key of the roads to the north. One is reminded of various analogies along the Rhine—of Moguntiacum (Mainz) lying on the left bank directly over against the mouth of the Main, and of Vetera (Xanten) on the same bank confronting the entrance to the valley of the Lippe. And it is worth observing that to-day two railway lines converge within the very area of which we have been speaking—the main line from England and the branch that runs past Earlston and eastwards through the Merse towards the sea.

It is interesting to note that the position of the great camp must have conformed to the rules laid down by Roman military writers. It stood upon a slight rise, thus permitting the general to survey the whole interior; and it was near at river, which ensured an ample supply of water, but yet so high above it as to make inundation impossible.[1] No doubt the site was to some extent overlooked from the heights on the further side of the Tweed, but it is not improbable that the necessary precautions were taken to counteract this weakness. On the top of the hill beyond the river is a small oval fortified enclosure which may have been a Roman outwork. It occupies the edge of the declivity, pitched high enough to look down on the Tweed and the opening of the Leader valley. Its situation suggests that its purpose was to hold in check any movement from the northern uplands that might have been directed against a force passing over the river. In the spring of 1909 some trenches were cut across this enclosure, when it was ascertained that it had been defended by a single ditch, and that it had had two entrances, one on the east side, the other on the west. The ditch was V-shaped, but towards the bottom for a depth of ten inches the sides became perpendicular. This was noted in a portion cut through the rock to the south of the east gate. There were no traces of buildings in the interior; the only relic found was a small piece of pottery of an orange yellow colour, which came from the ditch at a depth of four feet. It was much finer in character than the ordinary native pottery, and although the surface was much injured by the action of the soil, there can be little doubt that it belongs to the Roman period.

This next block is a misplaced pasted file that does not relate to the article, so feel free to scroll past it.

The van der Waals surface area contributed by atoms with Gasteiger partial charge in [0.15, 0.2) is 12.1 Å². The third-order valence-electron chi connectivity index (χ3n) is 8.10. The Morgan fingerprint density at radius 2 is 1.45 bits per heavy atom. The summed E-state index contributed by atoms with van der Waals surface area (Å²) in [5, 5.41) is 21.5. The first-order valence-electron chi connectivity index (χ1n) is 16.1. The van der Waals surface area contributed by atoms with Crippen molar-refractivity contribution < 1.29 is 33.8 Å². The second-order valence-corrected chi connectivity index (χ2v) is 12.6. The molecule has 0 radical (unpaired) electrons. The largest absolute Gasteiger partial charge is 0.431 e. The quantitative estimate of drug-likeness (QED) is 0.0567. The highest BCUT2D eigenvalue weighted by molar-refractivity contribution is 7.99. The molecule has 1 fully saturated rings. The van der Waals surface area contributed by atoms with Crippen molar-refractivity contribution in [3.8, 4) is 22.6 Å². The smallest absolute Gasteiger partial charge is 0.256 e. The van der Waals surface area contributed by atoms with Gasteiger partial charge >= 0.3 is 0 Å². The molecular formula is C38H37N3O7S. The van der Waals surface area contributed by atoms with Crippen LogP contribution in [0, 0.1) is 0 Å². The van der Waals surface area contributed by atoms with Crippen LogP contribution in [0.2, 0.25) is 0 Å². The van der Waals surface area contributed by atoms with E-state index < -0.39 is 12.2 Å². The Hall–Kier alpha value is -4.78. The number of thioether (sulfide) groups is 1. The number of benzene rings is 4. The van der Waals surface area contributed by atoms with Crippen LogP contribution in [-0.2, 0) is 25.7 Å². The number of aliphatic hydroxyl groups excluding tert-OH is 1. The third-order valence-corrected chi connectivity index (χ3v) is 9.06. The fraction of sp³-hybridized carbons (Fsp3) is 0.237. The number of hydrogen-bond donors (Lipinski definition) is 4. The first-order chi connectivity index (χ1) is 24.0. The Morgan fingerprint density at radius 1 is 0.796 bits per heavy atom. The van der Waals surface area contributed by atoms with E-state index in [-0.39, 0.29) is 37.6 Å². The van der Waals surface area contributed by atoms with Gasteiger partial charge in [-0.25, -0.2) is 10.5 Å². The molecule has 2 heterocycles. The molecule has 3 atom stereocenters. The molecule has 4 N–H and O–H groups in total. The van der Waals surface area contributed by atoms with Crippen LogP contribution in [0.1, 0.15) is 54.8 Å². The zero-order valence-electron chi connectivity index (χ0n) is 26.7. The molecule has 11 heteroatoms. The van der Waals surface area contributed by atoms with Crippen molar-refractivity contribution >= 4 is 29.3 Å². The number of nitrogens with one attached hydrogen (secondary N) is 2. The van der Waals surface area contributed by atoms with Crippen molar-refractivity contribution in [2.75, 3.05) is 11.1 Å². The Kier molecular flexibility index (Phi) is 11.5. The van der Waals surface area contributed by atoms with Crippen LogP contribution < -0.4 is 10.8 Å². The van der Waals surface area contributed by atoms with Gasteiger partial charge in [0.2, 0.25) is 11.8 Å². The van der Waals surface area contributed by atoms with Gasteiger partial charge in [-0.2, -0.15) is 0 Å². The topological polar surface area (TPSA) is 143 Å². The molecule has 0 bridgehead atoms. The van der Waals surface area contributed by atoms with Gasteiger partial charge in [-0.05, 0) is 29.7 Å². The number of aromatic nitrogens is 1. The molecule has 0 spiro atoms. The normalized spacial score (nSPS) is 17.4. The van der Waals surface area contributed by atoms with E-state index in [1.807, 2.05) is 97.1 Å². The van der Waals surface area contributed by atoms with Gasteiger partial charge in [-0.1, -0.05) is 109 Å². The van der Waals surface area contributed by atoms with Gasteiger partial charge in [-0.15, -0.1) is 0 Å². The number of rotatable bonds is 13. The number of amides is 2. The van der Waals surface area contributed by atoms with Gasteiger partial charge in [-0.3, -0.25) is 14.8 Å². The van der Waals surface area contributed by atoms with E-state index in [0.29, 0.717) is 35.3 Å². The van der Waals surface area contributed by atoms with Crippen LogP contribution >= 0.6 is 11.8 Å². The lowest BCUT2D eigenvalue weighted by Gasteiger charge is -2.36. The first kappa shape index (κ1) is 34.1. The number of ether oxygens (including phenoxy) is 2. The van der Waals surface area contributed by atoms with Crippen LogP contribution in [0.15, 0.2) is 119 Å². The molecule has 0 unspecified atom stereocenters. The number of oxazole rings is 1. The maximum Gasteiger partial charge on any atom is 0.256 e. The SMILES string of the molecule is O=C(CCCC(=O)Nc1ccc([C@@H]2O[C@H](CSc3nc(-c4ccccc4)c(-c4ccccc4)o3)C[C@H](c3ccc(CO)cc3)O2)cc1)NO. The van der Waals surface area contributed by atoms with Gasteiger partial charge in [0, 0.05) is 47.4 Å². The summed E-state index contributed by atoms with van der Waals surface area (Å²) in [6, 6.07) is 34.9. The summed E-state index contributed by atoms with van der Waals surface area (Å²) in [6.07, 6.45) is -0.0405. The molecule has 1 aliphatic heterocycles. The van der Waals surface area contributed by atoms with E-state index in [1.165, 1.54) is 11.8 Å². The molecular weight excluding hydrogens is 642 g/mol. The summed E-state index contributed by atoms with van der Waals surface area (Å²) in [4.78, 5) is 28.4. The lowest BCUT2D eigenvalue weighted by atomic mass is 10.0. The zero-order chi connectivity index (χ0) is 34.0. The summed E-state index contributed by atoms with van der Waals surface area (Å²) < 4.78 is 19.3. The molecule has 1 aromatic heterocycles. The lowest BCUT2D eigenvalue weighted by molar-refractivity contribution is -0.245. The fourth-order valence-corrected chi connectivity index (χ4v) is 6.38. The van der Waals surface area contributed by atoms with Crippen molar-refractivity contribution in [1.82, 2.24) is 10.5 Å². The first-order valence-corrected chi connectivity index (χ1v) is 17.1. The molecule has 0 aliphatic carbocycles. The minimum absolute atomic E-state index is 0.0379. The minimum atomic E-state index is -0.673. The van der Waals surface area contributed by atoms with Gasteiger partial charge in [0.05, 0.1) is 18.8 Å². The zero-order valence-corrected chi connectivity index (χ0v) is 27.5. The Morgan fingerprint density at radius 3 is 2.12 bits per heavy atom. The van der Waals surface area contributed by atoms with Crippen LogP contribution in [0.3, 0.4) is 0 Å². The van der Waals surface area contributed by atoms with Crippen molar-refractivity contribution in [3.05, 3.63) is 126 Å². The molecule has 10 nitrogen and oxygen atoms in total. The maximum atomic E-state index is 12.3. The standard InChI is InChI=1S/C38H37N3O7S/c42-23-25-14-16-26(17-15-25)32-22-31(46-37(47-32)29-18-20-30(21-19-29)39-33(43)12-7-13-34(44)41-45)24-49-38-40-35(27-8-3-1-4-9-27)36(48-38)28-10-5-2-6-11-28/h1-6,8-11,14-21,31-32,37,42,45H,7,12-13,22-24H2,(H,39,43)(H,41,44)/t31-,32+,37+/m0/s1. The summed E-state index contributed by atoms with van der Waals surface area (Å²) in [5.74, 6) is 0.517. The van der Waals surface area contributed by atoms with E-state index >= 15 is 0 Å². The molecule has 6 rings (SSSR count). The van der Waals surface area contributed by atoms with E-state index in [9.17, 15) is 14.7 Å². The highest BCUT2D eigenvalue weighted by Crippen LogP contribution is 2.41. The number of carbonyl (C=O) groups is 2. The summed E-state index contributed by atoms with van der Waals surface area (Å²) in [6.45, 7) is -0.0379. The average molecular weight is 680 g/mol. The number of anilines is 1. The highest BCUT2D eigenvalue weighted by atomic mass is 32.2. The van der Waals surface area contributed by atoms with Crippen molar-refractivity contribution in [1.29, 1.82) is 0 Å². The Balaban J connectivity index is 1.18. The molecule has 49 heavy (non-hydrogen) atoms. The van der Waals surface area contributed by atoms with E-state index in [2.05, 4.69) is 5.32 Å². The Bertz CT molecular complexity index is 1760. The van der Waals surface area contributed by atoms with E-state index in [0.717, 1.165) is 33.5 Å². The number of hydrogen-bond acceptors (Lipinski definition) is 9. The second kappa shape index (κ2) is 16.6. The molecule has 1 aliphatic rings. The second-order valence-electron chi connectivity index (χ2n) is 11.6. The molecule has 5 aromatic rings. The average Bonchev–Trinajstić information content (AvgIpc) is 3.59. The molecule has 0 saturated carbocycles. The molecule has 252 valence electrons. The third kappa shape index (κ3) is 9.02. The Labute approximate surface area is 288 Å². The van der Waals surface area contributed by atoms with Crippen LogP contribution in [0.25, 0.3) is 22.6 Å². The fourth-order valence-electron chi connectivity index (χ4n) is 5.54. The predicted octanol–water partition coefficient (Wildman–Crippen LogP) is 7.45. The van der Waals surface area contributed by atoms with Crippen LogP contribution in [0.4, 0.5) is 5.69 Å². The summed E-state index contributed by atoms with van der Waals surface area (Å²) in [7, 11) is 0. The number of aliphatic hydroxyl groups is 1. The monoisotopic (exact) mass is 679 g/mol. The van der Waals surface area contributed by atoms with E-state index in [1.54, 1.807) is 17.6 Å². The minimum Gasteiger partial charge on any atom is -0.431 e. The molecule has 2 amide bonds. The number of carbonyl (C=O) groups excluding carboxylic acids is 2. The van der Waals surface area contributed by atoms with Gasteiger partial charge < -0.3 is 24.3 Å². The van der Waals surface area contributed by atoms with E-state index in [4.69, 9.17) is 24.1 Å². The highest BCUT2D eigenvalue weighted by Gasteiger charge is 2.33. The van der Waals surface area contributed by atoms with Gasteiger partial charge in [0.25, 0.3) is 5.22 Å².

The plan of the great camp, and more particularly the character of its gateways, would be sufficient to prove its Roman origin, even were other evidence awanting. It differs entirely from those annexes which are so commonly attached to Roman forts in Scotland and elsewhere. It must have been constructed for the accommodation of a large, probably a legionary,

1 Hygini Gromatici Liber de Munitionibus Castrorum, ed. Domaszewski, p. 29, § 56.